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For language $L = \{ x \in \{a,b\}^* \mid \#_a x = \#_b x \}$, I came up with the following CFG: $$S \rightarrow aSbS \mid bSaS \mid \varepsilon.$$ It can be easily shown that it is correct (quick example, for string $x = aabb$ we have these derivations: $S \rightarrow aSbS \rightarrow^* aaSbSb\varepsilon \rightarrow^* aa\varepsilon b \varepsilon b \rightarrow aabb$). Then I was asked to provide a mathematical proof, which is more like to be intended as a formalism, to prove, indeed, the correctness of such CFG.

Arguably, by induction, one could assume it holds that $\forall k\leq n$, $|x| = 2k$ and then test a string $x$ with number of characters $|x| = 2n + 2$. So string $x$ is in the form of $x = au'bu''$. But now how can I show that $u'$ and $u''$ still contain an equal number of $a$'s and $b$'s? Sorry if I'm missing something and might be easier than I think.

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There are two implications involved in the correctness. Every string in $L$ can be derived by the CFG (completeness) and every string derived by the grammar belongs to $L$ (consistency). I think you want an argument to formalize the first implication by induction.

Assuming the string $x\in L$ starts with an $a$, there must be a position with letter $b$ such that the string is of the form $aubv$ such that the $\#_a(u)=\#_b(u)$. The argument I know is by counting. Read the letters in $x$ one by one, and add $1$ for each $a$, subtract $1$ for each $b$. As the number of $a$'s equals the number of $b$'s, the count starts and stops with $0$. The counts becomes $1$ after the first letter, and must drop back to $0$ at some position with a $b$. In between we have seen an equal number of $a$'s and $b$'s.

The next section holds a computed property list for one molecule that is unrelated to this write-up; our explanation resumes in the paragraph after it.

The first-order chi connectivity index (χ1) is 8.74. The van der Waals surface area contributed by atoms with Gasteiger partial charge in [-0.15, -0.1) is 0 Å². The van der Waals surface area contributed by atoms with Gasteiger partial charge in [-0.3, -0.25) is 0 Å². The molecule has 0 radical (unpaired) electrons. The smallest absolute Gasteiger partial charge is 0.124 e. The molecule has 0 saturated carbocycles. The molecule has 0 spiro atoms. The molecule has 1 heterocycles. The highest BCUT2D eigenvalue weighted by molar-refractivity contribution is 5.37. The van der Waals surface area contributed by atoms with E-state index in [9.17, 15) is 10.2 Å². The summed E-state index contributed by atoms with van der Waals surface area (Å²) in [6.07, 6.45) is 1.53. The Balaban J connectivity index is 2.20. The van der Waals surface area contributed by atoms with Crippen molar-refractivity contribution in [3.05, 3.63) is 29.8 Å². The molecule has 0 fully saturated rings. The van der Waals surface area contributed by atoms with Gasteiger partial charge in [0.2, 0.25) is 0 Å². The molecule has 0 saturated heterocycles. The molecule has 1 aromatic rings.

Now that $x=aubv$ with $x\in L$ and $u\in L$ it is easy to argue that also $v\in L$.

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  • $\begingroup$ Good reasoning, and as regards the consistency property, i.e. $ L(G) \subseteq L $, it is basically already proved because, being $S \rightarrow aSbS \mid bSaS $, we can reach $ x = aubu$ or $ x = buau$ at a certain point, and $x \in L$, right? $\endgroup$ – Antonio Frighetto Oct 26 '18 at 11:37
  • $\begingroup$ @Antonio Indeed, $L(G)\subseteq L$ is easy by design of the grammar. If $S\Rightarrow^* u$ and $S\Rightarrow^* v$ assuming $u,v\in L$, then also $aubv, buav\in L$. Induction on the length of the derivation, or depth of the derivation tree. $\endgroup$ – Hendrik Jan Oct 26 '18 at 14:12

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